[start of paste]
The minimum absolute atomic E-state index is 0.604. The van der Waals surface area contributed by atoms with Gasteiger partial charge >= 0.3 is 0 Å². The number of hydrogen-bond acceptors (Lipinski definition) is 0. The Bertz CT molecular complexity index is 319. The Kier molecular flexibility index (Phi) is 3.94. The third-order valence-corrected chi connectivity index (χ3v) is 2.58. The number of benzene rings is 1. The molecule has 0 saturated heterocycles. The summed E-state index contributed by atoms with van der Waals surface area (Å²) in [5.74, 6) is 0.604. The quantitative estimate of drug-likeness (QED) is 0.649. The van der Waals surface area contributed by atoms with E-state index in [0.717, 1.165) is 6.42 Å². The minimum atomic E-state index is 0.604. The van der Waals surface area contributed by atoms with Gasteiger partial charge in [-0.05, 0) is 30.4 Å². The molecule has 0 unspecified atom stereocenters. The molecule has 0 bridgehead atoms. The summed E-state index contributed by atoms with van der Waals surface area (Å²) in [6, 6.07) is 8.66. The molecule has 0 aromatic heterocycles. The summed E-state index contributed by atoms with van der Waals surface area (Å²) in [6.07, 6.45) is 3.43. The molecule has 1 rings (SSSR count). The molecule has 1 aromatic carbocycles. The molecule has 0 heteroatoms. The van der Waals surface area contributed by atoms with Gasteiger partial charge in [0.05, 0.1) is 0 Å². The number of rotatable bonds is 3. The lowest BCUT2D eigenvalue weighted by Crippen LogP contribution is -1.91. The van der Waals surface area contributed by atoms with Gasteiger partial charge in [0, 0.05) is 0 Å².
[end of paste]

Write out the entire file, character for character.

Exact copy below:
The minimum absolute atomic E-state index is 0.604. The van der Waals surface area contributed by atoms with Gasteiger partial charge >= 0.3 is 0 Å². The number of hydrogen-bond acceptors (Lipinski definition) is 0. The Bertz CT molecular complexity index is 319. The Kier molecular flexibility index (Phi) is 3.94. The third-order valence-corrected chi connectivity index (χ3v) is 2.58. The number of benzene rings is 1. The molecule has 0 saturated heterocycles. The summed E-state index contributed by atoms with van der Waals surface area (Å²) in [5.74, 6) is 0.604. The quantitative estimate of drug-likeness (QED) is 0.649. The van der Waals surface area contributed by atoms with E-state index in [0.717, 1.165) is 6.42 Å². The minimum atomic E-state index is 0.604. The van der Waals surface area contributed by atoms with Gasteiger partial charge in [-0.05, 0) is 30.4 Å². The molecule has 0 unspecified atom stereocenters. The molecule has 0 bridgehead atoms. The summed E-state index contributed by atoms with van der Waals surface area (Å²) in [6, 6.07) is 8.66. The molecule has 0 aromatic heterocycles. The summed E-state index contributed by atoms with van der Waals surface area (Å²) in [6.07, 6.45) is 3.43. The molecule has 1 rings (SSSR count). The molecule has 1 aromatic carbocycles. The molecule has 0 heteroatoms. The van der Waals surface area contributed by atoms with Gasteiger partial charge in [0.05, 0.1) is 0 Å². The number of rotatable bonds is 3. The lowest BCUT2D eigenvalue weighted by Crippen LogP contribution is -1.91. The van der Waals surface area contributed by atoms with Gasteiger partial charge in [0, 0.05) is 0 Å².